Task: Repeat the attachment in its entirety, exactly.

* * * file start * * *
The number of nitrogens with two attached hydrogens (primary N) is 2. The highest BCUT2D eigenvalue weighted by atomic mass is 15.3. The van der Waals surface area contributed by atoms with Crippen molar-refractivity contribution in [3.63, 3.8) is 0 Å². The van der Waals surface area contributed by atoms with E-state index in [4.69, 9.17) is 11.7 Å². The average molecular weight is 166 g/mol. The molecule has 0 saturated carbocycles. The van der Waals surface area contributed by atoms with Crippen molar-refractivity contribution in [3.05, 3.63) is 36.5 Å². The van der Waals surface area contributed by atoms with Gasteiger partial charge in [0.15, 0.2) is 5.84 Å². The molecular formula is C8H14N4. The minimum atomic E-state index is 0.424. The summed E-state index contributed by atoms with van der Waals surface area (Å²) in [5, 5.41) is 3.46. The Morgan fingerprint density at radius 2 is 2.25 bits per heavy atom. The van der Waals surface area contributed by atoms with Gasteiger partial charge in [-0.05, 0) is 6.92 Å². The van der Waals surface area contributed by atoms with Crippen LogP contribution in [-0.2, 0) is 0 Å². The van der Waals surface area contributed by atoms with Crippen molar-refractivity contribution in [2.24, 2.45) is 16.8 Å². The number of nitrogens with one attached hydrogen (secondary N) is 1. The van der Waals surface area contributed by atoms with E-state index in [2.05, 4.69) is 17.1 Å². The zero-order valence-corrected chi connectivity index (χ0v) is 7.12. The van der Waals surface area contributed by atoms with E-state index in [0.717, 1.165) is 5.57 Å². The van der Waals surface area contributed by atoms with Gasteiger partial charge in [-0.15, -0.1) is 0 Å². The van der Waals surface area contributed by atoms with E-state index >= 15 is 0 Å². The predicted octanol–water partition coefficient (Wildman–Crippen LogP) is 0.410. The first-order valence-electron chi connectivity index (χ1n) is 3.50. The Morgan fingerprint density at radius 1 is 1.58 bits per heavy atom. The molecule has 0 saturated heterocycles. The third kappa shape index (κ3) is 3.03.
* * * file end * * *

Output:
The number of nitrogens with two attached hydrogens (primary N) is 2. The highest BCUT2D eigenvalue weighted by atomic mass is 15.3. The van der Waals surface area contributed by atoms with Crippen molar-refractivity contribution in [3.63, 3.8) is 0 Å². The van der Waals surface area contributed by atoms with E-state index in [4.69, 9.17) is 11.7 Å². The average molecular weight is 166 g/mol. The molecule has 0 saturated carbocycles. The van der Waals surface area contributed by atoms with Crippen molar-refractivity contribution in [3.05, 3.63) is 36.5 Å². The van der Waals surface area contributed by atoms with Gasteiger partial charge in [0.15, 0.2) is 5.84 Å². The molecular formula is C8H14N4. The minimum atomic E-state index is 0.424. The summed E-state index contributed by atoms with van der Waals surface area (Å²) in [5, 5.41) is 3.46. The Morgan fingerprint density at radius 2 is 2.25 bits per heavy atom. The van der Waals surface area contributed by atoms with Gasteiger partial charge in [-0.05, 0) is 6.92 Å². The van der Waals surface area contributed by atoms with Crippen LogP contribution in [-0.2, 0) is 0 Å². The van der Waals surface area contributed by atoms with Crippen molar-refractivity contribution in [2.24, 2.45) is 16.8 Å². The number of nitrogens with one attached hydrogen (secondary N) is 1. The van der Waals surface area contributed by atoms with E-state index in [2.05, 4.69) is 17.1 Å². The zero-order valence-corrected chi connectivity index (χ0v) is 7.12. The van der Waals surface area contributed by atoms with E-state index in [0.717, 1.165) is 5.57 Å². The van der Waals surface area contributed by atoms with Gasteiger partial charge in [-0.15, -0.1) is 0 Å². The van der Waals surface area contributed by atoms with E-state index >= 15 is 0 Å². The predicted octanol–water partition coefficient (Wildman–Crippen LogP) is 0.410. The first-order valence-electron chi connectivity index (χ1n) is 3.50. The Morgan fingerprint density at radius 1 is 1.58 bits per heavy atom. The molecule has 0 saturated heterocycles. The third kappa shape index (κ3) is 3.03.